Well, being aware when there is a shishm in the lines of communication is certainly a great skill to have. It sounds that you are maintaining a pretty solid focus on your horse, thus you can tell when he is with you and when he is not. This is kind of rare in a lot of riders. They just assume that since THEY want to slow down/speed up, that the horse is thinking with them. But the hrose is thinking about what the other horses are doing back at the barn, or what the rustling in the bushes is all about.
It really is absolute key to riding to be aware of "where your horse's mind is". Horses are programmed to keep being outwardly focussed and scan their environment for danger every 30 secs or so. We have to be aware of that and alway be aware of when our horse has left us mentally. But neither do we want to yank their attention back, unless the horse has yanked his attention far away and endangers us. If the though is still light, it may not take much at all to bring them back. It can be like a silk thread; I light hand brings it back, pull too hard and it will break.
I thought about this this morning when I tried like the dickens to get Zulu to cross the muddy creek and come to me for 'catching", instead of me having to cross it and go to him. The most of the herd came over to see if I had carrots, but Zulu stood watching. I tried to keep him watching me, and I watched his face to see the "click" when he makes the decision to move. I tried moving his rear feet a bit, because sometiems just moving a horse's feet will tip him over the balance into a decision. But, push too hard and he will decide to leave me for the open 40 acres.
So, like I said, I "broke" out his rear feet, but he did not come, and in fact, chose to start walking away. So, I crossed the creek and walked partly behind, partly in his left eye and gently scuffled the rope against my thigh to get his attention. When he looked out of curiousity, I paused and held out my hand (with small carrot, which he can barely see). He goes to eat the grass, and I gently scuffle the rope (hey! I am still here!) he looks back, pauses and then decides "well, she's not going to leave me alone so I might as well go see what she wants". He walks right up. Gets carrot and some rubs. No rushing. Just some petting and time together then put the halter on.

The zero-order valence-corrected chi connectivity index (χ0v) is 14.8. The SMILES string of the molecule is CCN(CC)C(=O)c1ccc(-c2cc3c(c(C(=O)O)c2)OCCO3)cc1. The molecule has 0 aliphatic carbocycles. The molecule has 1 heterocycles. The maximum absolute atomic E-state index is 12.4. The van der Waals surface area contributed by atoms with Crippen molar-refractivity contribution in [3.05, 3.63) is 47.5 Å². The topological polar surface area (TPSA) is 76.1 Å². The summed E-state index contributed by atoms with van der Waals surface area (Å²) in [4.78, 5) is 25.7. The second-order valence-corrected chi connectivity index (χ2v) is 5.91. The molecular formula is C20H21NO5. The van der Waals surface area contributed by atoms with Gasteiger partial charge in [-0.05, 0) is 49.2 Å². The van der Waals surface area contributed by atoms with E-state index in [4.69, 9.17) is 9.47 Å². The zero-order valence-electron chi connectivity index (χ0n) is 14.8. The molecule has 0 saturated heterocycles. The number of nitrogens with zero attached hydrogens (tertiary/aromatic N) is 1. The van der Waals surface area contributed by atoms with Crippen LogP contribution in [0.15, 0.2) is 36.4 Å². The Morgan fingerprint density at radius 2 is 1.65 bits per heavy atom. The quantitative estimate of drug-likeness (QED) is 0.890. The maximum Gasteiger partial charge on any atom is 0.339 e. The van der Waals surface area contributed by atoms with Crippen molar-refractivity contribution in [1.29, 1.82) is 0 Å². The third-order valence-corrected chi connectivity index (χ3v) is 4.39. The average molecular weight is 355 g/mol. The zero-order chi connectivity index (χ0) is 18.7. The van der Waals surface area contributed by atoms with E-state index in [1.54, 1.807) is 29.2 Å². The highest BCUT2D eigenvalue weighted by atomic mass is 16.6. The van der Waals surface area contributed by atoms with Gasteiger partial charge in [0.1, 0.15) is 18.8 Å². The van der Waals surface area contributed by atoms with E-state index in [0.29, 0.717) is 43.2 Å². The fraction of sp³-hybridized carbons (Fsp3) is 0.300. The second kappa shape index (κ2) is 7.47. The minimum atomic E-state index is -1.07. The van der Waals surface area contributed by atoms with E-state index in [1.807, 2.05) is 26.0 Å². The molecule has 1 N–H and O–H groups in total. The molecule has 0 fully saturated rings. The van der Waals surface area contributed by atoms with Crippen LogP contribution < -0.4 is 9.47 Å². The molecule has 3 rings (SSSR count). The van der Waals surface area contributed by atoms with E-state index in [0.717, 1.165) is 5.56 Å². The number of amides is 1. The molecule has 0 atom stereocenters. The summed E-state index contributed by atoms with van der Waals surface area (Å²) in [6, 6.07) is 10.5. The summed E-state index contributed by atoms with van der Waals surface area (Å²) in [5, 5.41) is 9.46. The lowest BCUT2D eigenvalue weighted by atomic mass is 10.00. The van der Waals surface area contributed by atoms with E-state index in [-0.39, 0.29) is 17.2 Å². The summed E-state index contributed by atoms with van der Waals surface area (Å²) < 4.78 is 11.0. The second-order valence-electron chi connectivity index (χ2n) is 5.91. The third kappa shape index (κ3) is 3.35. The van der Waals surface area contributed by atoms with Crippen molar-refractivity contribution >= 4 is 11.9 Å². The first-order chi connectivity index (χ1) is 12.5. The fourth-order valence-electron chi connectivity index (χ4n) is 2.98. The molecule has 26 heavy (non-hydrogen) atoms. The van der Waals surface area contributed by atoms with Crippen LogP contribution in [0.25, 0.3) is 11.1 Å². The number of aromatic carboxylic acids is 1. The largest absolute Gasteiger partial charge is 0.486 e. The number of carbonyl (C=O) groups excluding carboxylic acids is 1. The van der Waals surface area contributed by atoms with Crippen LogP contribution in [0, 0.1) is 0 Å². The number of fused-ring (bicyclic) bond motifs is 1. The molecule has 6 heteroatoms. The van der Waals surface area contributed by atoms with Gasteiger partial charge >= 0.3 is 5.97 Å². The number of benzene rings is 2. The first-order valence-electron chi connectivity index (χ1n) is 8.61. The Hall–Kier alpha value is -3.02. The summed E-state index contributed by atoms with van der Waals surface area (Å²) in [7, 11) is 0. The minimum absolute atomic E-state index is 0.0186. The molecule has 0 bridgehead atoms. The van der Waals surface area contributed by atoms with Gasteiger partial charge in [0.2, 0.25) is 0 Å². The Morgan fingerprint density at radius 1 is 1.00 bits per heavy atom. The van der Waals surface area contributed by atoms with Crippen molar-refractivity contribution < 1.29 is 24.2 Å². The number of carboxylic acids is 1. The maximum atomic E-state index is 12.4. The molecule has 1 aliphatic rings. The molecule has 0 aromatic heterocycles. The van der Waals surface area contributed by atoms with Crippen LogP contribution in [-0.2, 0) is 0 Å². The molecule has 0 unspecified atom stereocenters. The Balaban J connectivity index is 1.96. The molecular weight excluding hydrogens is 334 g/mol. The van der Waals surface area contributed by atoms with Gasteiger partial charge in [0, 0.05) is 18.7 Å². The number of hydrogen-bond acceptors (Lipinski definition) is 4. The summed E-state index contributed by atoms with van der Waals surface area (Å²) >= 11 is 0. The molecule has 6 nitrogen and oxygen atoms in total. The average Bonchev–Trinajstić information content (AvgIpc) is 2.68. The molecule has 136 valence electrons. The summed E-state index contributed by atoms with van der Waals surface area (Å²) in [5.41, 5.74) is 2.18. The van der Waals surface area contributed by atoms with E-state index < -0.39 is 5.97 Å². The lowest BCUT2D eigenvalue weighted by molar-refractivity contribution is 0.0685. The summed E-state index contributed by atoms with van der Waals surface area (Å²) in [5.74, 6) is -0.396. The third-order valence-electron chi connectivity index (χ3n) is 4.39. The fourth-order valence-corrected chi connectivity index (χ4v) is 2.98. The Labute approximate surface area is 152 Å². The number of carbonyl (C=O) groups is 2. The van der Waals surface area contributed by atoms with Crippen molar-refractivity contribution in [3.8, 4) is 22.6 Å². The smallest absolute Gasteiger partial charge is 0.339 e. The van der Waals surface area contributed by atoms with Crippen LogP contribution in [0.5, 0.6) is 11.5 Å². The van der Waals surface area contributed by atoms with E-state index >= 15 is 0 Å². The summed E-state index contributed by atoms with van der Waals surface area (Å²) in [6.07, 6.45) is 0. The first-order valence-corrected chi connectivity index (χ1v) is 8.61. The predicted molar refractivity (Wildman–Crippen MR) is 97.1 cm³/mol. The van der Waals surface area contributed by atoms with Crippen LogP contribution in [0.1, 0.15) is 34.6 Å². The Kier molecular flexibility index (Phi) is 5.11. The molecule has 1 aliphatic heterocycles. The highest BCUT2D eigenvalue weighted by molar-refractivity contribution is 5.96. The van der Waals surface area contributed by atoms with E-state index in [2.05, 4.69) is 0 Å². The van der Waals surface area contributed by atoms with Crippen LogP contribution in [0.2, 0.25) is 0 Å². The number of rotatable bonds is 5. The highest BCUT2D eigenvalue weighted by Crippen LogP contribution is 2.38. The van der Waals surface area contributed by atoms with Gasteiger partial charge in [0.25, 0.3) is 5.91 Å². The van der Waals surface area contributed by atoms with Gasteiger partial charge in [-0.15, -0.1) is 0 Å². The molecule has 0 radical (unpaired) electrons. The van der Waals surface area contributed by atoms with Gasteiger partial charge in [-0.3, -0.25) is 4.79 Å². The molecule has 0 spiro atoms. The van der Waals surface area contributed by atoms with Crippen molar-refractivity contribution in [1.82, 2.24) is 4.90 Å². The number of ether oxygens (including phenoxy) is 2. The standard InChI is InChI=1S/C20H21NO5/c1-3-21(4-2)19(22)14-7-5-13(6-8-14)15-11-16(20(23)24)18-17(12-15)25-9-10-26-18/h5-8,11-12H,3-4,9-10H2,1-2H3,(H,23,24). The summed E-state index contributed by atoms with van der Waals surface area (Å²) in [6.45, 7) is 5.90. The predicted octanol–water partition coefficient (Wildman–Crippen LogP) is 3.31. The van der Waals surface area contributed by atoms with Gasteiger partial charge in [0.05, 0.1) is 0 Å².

Walking him the long road back to the barn, if he starts to turn back to "hollar" at the herd, I look for him to leave me mentally, and I give the rope the tiniest little wiggle, . . He comes back to me. The sooner I catch the thought that is leaving, the lighter that thought is and the easier it is to invite it back to me.
Look to your horse, where is his thought? How heavy is it?
I woke up this morning thinking of about this wonderful slice of advice. You're quite the writer your own self! I realize now there's a certain quiet I haven't achieved. I'm so ****ed excited when I get up there to ride. For me, this is a great adventure. And now that I think about it, I go in to his stall probably too exuberant and while he always greets me in a way that seems happy: he nods his great head and then I'll hug him hello and rub his head and flank. Still, I must consider he's in a cow collar so he's not going anywhere.
My routine is I'll start talking nonsense, saying hello while I rub his neck and sides. Then I groom and talk and tell him he's great and we're going to have a good ride. Maybe it's time to stop being so happy and excited and be slower and steady with him.
They are very different, horses. I thought of them as I would dogs but I think in fact, they may be opposites. Dogs are predatory. So you can baby them, talk high pitched and keep them happy and excited. But horses, maybe not. Maybe it's time for deeper quiet.
Tiny I thank you for this particular bit of information about how they continuously scan for danger. I knew they are prey but it never occurred to me that they are proactively on the alert all the time. This is an exceptional horse, btw. He's got a strong personality but he's compliant, knowledgeable and **** near as perfect as he thinks he is.
I'm not in awe of him but I am very grateful for his good nature and his exceptional abilities. I know he'll provide what I ask for when I learn how to. Now I'll have to start asking quieter and more definitively. I think I understand a little more and for this I am very grateful. Thank you so much.